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Book Review of Daredevil: Born Again


Arannya Monzur


Artist and writer Frank Miller has distinguished himself in the comic book industry for his cynical commentary on society, law and order. Though he is better-known for grimy tales like Sin City, 300, and The Dark Knight Returns, his transformative spell on Daredevil compares favourably against the classics of the medium. Daredevil: Born Again is the Swan Song of his run, in which he teams up with artist David Mazzucchelli to deliver a story for the ages.

In stark contrast to original stories like The Dark Knight Returns, Daredevil: Born Again is a graphic novel collected from the pages of an on-going series. Born Again reprints issues #226-#233 of Daredevil Vol. 1. However, Miller annotates the story with frequent allusions to Daredevil’s backstory and provides enough context for a stand-alone read.

As the name suggests, Born Again reduces Daredevil to a living failure before paving the way for his rebirth. The bleak worldview for which Miller has become known is teased and later subverted. Christian imagery figures are depicted heavily in the art and plot. Both Miller and Mazzucchelli liberally reference Catholic eschatology in their respective roles. Interpretations of Biblical passages serve to reinforce Daredevil’s strong sense of attachment to family.

Daredevil is the alias of Matt Murdock, a blind lawyer with superhuman senses. Baptised in the fires of Hell’s Kitchen, Matt is the Irish-American son of Jack Murdock, a boxer. When a blind man finds himself in the path of a speeding truck, Matt pushes him out of the way. The truck swerves and releases radioactive waste into his eyes, claiming his vision. But when he recovers, he discovers that his senses of smell, touch and hearing have been augmented. After his father loses his life to a gangster, Matt dedicates his life to fighting crime. Years later, Matt attends Columbia Law School where he meets his best friend, Foggy Nelson. After passing the bar exam, they establish the law firm Nelson & Murdock in New York City.

Karen Page, a former secretary of the firm and Matt’s former lover, left Matt years before to pursue her acting career. After a brief spell of success, she became dependent on heroin and starred in pornographic films to sustain her addiction. Desperate for a quick fix, she sells Matt’s secret identity to a Mexican thug. The word quickly reaches Daredevil’s arch-enemy, the Kingpin. The Kingpin decides to test the validity of the claim rather than taking it at face value. He arranges for police lieutenant Nick Manolis to falsely testify against Matt Murdock.

Matt spies on Manolis as Daredevil and realises that Manolis sold himself in exchange for medical treatment for his son but fails to identify his employer. The first cracks in Matt’s psyche manifest when he feels tempted to beat a confession out of Manolis. But he relents out of compassion. An intervention by Nelson saves Matt from prison, but he is disbarred. Kingpin’s plan is foiled but he is convinced of Daredevil’s identity because of the latter’s concern for Matt’s well-being. In an iconic panel, Kingpin destroys Matt’s home. Meanwhile, Karen starts making her way to New York to find Matt.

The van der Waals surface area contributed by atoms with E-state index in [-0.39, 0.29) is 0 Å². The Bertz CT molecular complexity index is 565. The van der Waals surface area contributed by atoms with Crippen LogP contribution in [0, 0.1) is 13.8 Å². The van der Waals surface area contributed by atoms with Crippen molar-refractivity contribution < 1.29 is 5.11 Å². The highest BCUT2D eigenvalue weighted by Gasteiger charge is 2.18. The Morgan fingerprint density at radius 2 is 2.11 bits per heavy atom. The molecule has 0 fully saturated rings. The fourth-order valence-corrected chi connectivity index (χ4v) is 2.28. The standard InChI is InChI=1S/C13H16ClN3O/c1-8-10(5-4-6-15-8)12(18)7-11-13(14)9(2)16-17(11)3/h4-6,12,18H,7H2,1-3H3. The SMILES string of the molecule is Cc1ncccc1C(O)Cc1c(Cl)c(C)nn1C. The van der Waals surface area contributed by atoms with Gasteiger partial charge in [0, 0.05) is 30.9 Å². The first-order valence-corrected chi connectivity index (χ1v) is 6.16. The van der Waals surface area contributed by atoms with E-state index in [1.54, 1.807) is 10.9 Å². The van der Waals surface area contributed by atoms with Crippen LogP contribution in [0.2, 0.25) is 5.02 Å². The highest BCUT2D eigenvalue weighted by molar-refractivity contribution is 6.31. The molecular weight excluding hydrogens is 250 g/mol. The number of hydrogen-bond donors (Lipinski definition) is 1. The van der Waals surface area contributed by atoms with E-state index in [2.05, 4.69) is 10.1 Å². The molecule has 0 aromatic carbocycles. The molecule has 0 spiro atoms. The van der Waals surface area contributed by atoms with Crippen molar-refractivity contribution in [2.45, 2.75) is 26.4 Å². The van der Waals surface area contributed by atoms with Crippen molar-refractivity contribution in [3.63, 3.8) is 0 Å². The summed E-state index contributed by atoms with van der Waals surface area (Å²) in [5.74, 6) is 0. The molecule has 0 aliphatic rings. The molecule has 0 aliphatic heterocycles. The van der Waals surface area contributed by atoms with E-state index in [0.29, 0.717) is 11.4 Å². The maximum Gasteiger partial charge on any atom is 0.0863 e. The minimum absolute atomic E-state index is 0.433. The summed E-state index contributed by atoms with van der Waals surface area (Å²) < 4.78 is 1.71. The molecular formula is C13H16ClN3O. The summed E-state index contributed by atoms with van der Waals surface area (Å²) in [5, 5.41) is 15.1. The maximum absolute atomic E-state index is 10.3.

Now homeless, paranoid and agitated, Matt is hounded by the Kingpin’s henchmen. His desperation reaches a turning point when he confronts Kingpin at his office but is badly beaten. After regaining consciousness, he limps through Hell’s Kitchen to the gym where his father trained. He collapses in prayer and is found and nursed back to health by Mother Maggie, a nun hinted to be his own mother. Maggie cradles Matt in the style of Michelangelo’s Pieta.

Reporter Ben Urich is intimidated into stopping an investigation when he gets too close to the truth of Manolis’ predicament. But his conscience gets the better of him and he puts his life on the line to exonerate Daredevil. Karen reaches New York and contacts Foggy to ask about Matt’s whereabouts.

The Kingpin, incensed by Murdock’s survival, pressures his military contacts to lend him their secret weapon, the super soldier Nuke. Matt snaps out of depression just in time to save Urich and his wife from the Kingpin’s machinations. He further foils a plot to tarnish his name involving a killer dressed up as Daredevil.

Having run out of options, the Kingpin unleashes Nuke on Hell’s Kitchen. It takes the combined effort of Daredevil and the Avengers to stop Nuke. But the casualties are heavy. Nuke escapes from confinement but is shot down by Kingpin’s men. Captain America apprehends the killer and extracts a confession. The Kingpin’s public image is tarnished and Matt is exonerated of all charges. Karen is reunited with Matt. Aside from Foggy, she is his only semblance of family. So, he forgives her.

Miller humanises Daredevil by ravaging his life and forcing him to vindicate himself after reaffirming his faith. In Hell’s Kitchen, he was born, and here he is ‘born again’. In Born Again, Matt Murdock’s parental bereavement and vulnerability is exposed in full view of the readership. Daredevil: Born Again is a journey that you have to experience for yourself.

 


Arannya is a lover of stoic philosophy peering at literature from a cynical perspective. 

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